Send to

Choose Destination
Avian Dis. 1998 Oct-Dec;42(4):651-6.

Effect of a commercial competitive exclusion culture (Preempt) on mortality and horizontal transmission of Salmonella gallinarum in broiler chickens.

Author information

United States Department of Agriculture, Food Animal Protection Research Laboratory, College Station, TX 77845, USA.


A commercial competitive exclusion (CE) culture (PREEMPT) was evaluated for its ability to decrease mortality during the first 10-12 days posthatch resulting from the causative agent of fowl typhoid, Salmonella gallinarum. In the first experiment, chicks provided the CE culture on day of hatch and challenged with 10(5) S. gallinarum on day 3 had a significant decrease in mortality compared with non-CE-treated S. gallinarum-challenged chicks in all four replicates. Mortality for control chicks when averaged across all four replicates was 74% compared with 7.5% for the CE-treated chicks. A second experiment was performed that was designed to measure the efficacy of the CE culture in decreasing the horizontal transmission of this pathogen from infected to uninfected chicks when commingled. Day-of-hatch chicks that were directly infected (seeders) with 10(5) S. gallinarum and provided no CE culture averaged 86% S. gallinarum organ positive and 80% mortality during the first 12 days posthatch across four replicates. Untreated contact (not directly infected) chicks that were commingled with the seeder chicks averaged 84% S. gallinarum organ positive and 54% mortality, and the commingled CE-treated contact chicks (provided CE culture on day of hatch) average 35% S. gallinarum organ positive and 9% mortality during the same time period. These results are of importance to the poultry industry in geographic areas where poultry production is adversely affected by fowl typhoid and indicate that treating newly hatched chicks with this commercial CE culture may be a novel way of decreasing economic losses associated with this highly pathogenic organism.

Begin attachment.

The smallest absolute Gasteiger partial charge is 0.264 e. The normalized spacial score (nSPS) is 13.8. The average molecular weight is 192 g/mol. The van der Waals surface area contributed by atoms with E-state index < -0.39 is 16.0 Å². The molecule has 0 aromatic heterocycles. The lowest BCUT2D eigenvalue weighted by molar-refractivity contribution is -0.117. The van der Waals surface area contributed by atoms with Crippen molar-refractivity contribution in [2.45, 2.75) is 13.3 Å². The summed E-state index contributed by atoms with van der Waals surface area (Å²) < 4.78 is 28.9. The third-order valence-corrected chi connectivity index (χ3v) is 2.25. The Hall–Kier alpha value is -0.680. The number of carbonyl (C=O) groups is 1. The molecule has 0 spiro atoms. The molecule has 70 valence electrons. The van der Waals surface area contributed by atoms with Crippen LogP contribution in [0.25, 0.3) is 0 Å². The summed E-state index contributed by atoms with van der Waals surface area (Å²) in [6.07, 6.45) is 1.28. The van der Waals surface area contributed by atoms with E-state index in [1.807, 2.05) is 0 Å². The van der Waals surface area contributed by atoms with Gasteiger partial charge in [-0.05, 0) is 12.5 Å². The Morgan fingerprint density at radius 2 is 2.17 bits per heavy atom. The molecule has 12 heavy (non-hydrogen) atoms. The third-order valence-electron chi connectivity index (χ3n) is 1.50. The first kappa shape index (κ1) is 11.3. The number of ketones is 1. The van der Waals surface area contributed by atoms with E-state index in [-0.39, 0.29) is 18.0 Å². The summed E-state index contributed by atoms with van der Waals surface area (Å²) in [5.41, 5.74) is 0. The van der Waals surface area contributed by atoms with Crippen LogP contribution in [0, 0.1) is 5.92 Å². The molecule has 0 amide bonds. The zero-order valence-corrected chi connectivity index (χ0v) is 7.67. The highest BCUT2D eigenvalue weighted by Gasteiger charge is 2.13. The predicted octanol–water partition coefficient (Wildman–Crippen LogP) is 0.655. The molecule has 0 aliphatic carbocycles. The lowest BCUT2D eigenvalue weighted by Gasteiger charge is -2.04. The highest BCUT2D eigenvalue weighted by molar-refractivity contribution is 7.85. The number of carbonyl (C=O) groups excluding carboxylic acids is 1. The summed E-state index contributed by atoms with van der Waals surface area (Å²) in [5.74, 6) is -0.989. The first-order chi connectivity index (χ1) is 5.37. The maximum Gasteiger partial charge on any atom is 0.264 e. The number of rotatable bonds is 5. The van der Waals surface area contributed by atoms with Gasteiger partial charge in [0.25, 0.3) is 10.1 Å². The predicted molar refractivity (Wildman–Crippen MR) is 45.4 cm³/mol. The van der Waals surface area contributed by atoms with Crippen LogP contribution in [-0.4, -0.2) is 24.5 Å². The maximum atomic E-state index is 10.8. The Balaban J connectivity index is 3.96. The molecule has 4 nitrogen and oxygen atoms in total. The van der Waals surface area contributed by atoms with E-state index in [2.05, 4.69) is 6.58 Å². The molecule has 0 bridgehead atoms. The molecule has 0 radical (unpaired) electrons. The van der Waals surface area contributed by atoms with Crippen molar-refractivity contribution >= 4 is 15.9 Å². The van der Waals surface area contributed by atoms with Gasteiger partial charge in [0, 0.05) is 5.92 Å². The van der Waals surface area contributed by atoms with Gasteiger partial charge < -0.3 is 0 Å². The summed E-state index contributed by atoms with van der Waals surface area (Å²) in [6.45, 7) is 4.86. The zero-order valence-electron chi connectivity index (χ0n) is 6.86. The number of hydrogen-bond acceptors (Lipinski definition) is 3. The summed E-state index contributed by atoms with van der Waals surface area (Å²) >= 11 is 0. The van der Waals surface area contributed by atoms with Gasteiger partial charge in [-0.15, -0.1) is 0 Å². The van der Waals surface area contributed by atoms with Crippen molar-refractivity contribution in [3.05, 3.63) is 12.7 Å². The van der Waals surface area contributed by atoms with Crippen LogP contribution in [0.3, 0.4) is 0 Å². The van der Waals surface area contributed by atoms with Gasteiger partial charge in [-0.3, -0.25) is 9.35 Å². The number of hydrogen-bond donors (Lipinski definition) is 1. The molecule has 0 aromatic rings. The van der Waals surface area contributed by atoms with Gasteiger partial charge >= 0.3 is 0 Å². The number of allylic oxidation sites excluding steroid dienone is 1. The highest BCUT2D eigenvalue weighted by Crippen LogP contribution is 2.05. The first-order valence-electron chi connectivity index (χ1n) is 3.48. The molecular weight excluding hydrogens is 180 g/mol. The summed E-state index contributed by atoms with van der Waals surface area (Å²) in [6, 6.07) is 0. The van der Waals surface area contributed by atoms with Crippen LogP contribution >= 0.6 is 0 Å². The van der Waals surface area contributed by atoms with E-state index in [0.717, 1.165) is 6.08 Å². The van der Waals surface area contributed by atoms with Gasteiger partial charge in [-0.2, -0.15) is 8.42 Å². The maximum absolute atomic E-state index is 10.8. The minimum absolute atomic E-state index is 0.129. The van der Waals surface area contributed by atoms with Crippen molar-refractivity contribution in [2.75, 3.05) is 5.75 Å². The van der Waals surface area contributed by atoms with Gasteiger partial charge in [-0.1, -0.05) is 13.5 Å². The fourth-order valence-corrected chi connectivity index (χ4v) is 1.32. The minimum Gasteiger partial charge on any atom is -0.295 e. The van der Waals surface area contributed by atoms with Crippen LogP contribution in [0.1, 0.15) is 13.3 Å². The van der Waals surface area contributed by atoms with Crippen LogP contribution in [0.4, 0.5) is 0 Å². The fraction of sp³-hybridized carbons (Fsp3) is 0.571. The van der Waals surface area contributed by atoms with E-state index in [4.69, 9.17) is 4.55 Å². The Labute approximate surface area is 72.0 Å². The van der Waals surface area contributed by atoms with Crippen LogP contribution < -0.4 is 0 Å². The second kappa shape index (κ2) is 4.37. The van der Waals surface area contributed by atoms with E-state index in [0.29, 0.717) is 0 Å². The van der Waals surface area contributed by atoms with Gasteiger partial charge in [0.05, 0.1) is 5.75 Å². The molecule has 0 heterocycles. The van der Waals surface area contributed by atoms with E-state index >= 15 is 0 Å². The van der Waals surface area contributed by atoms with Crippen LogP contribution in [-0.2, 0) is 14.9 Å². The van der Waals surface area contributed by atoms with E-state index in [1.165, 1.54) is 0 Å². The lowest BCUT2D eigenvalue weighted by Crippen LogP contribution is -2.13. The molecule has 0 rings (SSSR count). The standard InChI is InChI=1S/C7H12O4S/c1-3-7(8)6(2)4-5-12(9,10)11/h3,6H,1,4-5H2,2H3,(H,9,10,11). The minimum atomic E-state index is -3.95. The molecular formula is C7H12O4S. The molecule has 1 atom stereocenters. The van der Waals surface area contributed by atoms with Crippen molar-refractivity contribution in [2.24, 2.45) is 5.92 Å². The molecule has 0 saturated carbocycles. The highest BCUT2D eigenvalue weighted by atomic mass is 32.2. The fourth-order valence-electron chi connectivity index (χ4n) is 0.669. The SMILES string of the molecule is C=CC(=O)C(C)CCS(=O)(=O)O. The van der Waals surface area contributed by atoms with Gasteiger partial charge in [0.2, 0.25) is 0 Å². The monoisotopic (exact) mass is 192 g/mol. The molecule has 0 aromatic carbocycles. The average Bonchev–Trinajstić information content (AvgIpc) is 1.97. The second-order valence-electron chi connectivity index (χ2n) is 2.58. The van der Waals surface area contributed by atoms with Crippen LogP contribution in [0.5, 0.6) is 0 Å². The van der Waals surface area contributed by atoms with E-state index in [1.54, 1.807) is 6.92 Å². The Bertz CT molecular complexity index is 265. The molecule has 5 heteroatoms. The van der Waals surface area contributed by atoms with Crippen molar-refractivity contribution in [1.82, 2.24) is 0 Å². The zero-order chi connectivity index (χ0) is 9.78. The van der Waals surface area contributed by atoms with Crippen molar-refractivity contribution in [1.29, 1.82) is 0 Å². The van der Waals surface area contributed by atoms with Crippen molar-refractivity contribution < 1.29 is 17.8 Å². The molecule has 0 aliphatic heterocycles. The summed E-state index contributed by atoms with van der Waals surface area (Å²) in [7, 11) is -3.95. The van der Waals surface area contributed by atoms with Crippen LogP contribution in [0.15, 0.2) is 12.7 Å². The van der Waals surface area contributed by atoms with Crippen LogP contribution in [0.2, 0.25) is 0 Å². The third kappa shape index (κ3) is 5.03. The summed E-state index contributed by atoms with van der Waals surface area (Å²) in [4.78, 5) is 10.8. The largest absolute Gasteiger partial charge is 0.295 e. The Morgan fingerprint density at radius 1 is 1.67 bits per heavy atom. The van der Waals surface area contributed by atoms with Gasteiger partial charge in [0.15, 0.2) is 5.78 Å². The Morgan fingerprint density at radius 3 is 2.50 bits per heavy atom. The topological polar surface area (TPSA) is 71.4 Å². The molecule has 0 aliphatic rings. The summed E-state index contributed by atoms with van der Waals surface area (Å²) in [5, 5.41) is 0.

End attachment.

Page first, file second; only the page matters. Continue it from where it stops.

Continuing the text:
[Indexed for MEDLINE]

Supplemental Content

Loading ...
Support Center